Telehealth: A ‘shot in the arm’ for places like us


By Alex White, columnist ~ “Small Towns, Big Potential”

As I sit down to write this column, Page County records its fourteenth case of COVID-19. I say records, because, as Dr. Colin Greene of the Lord Fairfax Health District reminds us, there are likely many more unrecorded cases in our midst.

This is a grave threat in a place like Page County; not only is our population aging, but — as a low-income rural area — we have had to deal with the low supply (and high costs) of the medical care that we all need.

Anyone in this county will tell you that it is getting harder and harder to receive consistent care from a family doctor or specialist. They will also tell you that copays are so high that those lucky enough to see a fully-certified doctor often defer checkups (and treatment) for years.

Access has already proven itself to be a challenge; now that COVID-19 has made it unsafe to even visit the doctor, it is a challenge that we desperately need to take care of.

Enter telehealth, an idea that has found support everywhere from Wal-Mart to the VFW and American Legion. Telehealth is the idea that certain health services can be delivered through technology (computerized stations, cellphones, and online platforms).  It is time that we take the initiative in inviting these kinds of programs to our county. It may even be time to create our own with health organizations (e.g. UVA, an active facilitator of telehealth in Virginia). 

Different groups like Wal-Mart and veterans associations have become involved with telehealth as part of the Department of Veterans Affairs’ ATLAS project (Accessing Telehealth through Local Area Stations). The project seeks to meet the health needs of the five million rural veterans that live far from VA hospitals (or good internet connections). ATLAS does so by placing telehealth stations in Wal Marts, VFW’s, and local American Legion posts.

Taking advantage of ideas like the above is an opportunity that is literally “at our fingertips”. There are many toolkits describing how to do this, and there is (more importantly) a wealth of grants/organizations dedicated to the cause. As for patients, Medicaid and Medicare cover all telehealth services in rural areas.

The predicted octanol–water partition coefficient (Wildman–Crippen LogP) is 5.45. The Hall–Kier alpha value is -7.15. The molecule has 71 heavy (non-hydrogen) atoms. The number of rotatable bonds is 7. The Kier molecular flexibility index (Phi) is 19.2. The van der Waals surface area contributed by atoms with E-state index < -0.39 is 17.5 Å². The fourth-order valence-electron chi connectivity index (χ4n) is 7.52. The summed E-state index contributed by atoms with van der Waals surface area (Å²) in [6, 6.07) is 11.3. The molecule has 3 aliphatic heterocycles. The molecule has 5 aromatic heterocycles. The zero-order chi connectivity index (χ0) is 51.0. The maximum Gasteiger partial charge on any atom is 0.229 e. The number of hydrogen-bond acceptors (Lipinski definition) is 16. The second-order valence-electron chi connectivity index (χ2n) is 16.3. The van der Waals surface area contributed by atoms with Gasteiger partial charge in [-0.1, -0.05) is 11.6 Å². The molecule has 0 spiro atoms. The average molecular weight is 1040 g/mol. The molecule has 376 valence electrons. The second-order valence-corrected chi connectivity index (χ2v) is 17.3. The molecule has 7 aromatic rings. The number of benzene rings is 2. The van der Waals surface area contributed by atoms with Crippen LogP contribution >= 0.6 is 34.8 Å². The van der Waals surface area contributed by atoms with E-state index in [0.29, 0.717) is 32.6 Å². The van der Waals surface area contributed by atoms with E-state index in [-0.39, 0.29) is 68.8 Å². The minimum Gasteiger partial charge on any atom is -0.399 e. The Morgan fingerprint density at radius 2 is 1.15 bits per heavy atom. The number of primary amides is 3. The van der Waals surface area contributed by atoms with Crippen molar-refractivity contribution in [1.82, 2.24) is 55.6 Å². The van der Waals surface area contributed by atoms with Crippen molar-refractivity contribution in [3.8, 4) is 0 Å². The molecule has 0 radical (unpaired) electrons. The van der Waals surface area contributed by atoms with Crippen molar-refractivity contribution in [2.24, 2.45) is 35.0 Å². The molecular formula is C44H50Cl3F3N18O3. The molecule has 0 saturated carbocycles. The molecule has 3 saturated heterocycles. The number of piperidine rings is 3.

Given that, I re-emphasize my point: it is time that we do our due diligence in reaching out, surveying our options, and figuring out how to bring more telehealth to our county. As working remotely becomes more common, so might telehealth. 

But that is only if we leave no stone unturned in trying to take advantage.

If we do not do that, then we will only continue to be behind the curve.

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    • That’s exactly right! Several of the local systems are making great strides as we respond to COVID (per that article); I’d just like to make the case that Telehealth should play a much bigger role well beyond crises like COVID-19

      • It would be helpful, in columns such as this, to highlight what is available so that people don’t perceive Page County as a backwater without the resources found in more “advanced” areas. Telehealth is an important part of the mix at local hospital systems in terms of COVUD-19. To point that out would have been a good reassurance to the community that the healthcare system is doing its part. This information should have been included:

        • Ms. Cathy,

          I have to apologize for my ignorance in leaving that out. Thank you for adding this context for our readers!

          I am sure you would agree with the column’s premise that we would benefit greatly from embracing telehealth in fundamental, long-term ways.

          That goes well beyond COVID-19. Hopefully Valley Health’s actions go beyond as well.

          Then we will have cause to celebrate!

          In the meantime, we should thank our medical professionals (and PMH leadership) for all that they have done!

          Also, here’s a column from a lifelong resident about how we are anything but a “backwater”:

          With Gratitude,

          Alex : )

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